The agency’s former employee says he’s been made a scapegoat for a massive WikiLeaks exposé
A former CIA software engineer has been convicted on all nine counts in a New York court, with jurors pronouncing him guilty of leaking sensitive data to Wikileaks in what is believed to be the largest breach in the agency’s history to date. A sentencing date is still pending, with another unrelated trial against the man ahead.
On Wednesday, Joshua Schulte heard district judge Jesse M. Furman read out a guilty verdict in a federal court in New York, with charges including stealing and transmitting classified information as well as obstruction of justice.
According to US media outlets, the jury had been deliberating since last Friday before it reached its decision.
The case revolves around the so-called Vault 7 released by WikiLeaks in 2017. It revealed, among other things, the methods used by the CIA to hack Apple and Android smartphones as well as smart TVs in overseas spying operations. The reveal became the largest leak in the US intelligence agency’s history.
The 33-year-old has been in custody since August 2017, when he was arrested on child pornography charges, with data breach accusations being brought against him months later.
In 2021, the former CIA employee complained in court papers that he was being subjected to cruel and unusual punishment, awaiting the two trials in solitary confinement, claiming he and his other inmates were being treated like “caged animals.”
Schulte had worked at the CIA’s Center for Cyber Intelligence, creating cyber tools capable of secretly grabbing data from computers. According to the prosecutors, the man was not getting on well with some of his colleagues and management. To add insult to injury, his higher-ups at some point allegedly decided to hire a contractor to develop a cyber tool similar to one Schulte had been building. All of this, the investigators claimed, had led to a deep sense of resentment in the man, which eventually made him steal cyber tools and source codes and transfer them to WikiLeaks. Schulte then allegedly tried to erase any traces of him accessing the computers before quitting the CIA in 2016.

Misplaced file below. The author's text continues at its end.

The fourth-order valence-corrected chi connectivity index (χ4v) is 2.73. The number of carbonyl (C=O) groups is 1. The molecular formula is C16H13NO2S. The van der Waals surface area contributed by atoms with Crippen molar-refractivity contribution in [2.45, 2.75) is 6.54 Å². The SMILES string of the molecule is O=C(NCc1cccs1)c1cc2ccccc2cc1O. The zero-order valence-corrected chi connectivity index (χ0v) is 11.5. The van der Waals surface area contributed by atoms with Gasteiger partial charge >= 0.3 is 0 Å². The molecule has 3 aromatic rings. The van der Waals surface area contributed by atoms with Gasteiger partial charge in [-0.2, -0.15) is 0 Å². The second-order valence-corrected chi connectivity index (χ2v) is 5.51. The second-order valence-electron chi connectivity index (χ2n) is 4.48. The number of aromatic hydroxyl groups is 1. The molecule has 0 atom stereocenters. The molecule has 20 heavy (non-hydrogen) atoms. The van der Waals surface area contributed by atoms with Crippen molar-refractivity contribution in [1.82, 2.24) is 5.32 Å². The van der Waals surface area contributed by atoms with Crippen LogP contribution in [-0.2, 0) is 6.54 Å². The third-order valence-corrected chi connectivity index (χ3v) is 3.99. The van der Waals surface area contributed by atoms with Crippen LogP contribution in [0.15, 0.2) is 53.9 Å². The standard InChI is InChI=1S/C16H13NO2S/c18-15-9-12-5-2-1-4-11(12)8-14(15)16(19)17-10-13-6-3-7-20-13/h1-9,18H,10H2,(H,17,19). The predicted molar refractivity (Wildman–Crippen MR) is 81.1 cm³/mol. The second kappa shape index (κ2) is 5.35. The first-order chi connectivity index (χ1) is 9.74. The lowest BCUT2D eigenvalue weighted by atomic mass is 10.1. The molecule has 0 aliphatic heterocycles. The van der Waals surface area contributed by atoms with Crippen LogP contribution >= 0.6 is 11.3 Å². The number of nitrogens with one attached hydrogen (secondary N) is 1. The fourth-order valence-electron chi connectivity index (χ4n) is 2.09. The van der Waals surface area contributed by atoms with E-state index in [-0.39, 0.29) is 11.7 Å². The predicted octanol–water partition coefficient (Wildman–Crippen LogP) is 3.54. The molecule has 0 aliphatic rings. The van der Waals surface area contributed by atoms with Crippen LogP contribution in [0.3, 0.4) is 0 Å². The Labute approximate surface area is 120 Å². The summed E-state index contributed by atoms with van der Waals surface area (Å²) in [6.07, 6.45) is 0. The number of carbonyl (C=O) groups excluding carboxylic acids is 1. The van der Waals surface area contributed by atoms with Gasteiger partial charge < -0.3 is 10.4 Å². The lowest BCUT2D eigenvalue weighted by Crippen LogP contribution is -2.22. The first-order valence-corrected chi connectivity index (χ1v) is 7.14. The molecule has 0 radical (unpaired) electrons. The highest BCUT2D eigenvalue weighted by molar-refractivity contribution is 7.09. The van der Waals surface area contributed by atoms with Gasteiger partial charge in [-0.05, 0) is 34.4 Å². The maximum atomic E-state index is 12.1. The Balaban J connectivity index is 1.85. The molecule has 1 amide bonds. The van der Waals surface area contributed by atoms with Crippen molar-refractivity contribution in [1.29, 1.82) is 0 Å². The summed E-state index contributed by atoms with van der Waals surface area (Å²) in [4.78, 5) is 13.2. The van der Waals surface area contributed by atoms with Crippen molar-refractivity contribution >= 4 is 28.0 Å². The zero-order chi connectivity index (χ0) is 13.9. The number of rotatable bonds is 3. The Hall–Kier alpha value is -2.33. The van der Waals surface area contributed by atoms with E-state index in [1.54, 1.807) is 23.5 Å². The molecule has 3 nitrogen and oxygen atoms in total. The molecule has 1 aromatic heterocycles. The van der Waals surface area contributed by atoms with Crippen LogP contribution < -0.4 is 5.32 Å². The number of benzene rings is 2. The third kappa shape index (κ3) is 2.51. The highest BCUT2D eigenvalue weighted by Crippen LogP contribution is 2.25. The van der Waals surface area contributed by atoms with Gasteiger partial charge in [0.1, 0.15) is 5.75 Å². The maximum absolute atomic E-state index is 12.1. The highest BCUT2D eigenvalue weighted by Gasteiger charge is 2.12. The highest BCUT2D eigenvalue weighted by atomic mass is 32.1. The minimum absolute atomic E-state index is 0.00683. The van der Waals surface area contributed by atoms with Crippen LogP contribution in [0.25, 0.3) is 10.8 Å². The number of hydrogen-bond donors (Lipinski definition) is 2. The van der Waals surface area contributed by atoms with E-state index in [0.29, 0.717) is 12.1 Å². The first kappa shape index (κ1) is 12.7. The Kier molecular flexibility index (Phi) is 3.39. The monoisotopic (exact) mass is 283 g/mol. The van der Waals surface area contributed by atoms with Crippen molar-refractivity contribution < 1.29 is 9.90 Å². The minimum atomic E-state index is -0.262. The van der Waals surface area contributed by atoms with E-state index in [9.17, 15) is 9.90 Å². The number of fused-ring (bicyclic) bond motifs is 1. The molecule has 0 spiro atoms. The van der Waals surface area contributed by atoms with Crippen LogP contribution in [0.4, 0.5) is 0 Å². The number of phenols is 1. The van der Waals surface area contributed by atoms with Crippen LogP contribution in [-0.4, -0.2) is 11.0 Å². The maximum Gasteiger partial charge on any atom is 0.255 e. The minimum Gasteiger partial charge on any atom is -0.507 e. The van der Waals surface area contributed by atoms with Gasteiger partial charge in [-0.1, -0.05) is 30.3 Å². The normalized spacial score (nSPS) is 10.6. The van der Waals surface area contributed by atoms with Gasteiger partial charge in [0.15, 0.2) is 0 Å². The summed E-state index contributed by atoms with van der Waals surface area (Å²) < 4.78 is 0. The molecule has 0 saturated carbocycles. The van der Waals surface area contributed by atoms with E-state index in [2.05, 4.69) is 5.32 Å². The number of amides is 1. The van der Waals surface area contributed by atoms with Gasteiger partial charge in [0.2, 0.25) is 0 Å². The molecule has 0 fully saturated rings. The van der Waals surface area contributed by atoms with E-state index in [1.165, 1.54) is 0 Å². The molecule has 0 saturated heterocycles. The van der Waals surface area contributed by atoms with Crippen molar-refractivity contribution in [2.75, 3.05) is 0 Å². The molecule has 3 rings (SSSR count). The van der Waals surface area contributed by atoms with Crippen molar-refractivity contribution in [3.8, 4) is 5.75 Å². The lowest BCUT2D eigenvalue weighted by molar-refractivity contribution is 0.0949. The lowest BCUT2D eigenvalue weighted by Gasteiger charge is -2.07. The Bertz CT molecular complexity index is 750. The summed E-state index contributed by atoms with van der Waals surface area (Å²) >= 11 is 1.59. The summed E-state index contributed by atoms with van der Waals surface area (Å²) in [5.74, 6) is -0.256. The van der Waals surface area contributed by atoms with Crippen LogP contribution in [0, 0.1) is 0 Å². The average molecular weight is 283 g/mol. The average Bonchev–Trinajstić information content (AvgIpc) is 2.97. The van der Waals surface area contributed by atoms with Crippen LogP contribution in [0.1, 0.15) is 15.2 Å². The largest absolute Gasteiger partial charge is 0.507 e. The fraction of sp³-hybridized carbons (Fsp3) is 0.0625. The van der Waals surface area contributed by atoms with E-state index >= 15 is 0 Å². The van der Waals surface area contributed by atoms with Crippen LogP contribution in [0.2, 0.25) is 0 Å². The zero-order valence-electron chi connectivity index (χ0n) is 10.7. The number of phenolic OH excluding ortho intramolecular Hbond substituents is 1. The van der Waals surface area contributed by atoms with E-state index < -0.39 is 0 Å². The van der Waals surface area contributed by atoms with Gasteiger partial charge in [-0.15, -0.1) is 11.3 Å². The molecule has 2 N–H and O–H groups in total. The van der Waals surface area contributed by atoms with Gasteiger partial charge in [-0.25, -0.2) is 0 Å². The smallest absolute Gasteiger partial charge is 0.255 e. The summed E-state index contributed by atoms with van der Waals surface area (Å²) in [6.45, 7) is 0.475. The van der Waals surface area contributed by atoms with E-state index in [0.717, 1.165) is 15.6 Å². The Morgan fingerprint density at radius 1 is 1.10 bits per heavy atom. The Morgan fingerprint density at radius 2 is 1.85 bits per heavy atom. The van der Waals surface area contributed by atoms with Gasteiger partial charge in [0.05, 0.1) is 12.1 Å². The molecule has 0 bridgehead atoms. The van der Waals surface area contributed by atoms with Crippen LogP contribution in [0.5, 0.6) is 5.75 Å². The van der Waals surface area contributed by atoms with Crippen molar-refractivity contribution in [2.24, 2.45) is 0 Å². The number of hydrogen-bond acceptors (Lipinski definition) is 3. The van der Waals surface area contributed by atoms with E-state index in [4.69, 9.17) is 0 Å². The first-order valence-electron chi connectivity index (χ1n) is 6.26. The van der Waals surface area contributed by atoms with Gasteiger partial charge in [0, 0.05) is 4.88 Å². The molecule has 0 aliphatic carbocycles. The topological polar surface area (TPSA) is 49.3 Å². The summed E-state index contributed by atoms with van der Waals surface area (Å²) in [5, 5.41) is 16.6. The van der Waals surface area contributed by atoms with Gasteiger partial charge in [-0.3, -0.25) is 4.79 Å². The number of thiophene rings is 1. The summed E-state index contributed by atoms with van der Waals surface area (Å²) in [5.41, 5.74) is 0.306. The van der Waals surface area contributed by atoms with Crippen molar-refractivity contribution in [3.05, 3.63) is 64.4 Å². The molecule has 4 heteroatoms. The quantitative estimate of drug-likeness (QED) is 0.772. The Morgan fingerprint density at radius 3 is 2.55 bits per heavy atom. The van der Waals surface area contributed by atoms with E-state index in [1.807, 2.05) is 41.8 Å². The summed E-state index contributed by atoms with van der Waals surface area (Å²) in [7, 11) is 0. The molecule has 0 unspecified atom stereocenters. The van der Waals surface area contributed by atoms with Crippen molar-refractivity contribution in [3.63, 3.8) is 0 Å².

US Attorney Damian Williams argued in a statement that Schulte “made some of our most critical intelligence tools known to the public – and therefore, our adversaries.” The official added that the man “has been convicted for one of the most brazen and damaging acts of espionage in American history.”
In his closing statement, Schulte, who had chosen to defend himself, told jurors that the CIA and the FBI had merely made him a scapegoat for the embarrassing leak while “hundreds of people had access to” the data and “could have stolen it.”
The former CIA employee insisted that the government’s case “was riddled with reasonable doubt,” with no clear motive established.
The presiding judge commended Schulte on his defense, saying that he “may have a future as a defense lawyer.”
Sentencing has been postponed until a later date as Schulte is facing another trial on charges of possessing and transporting child pornography, to which he has pleaded not guilty.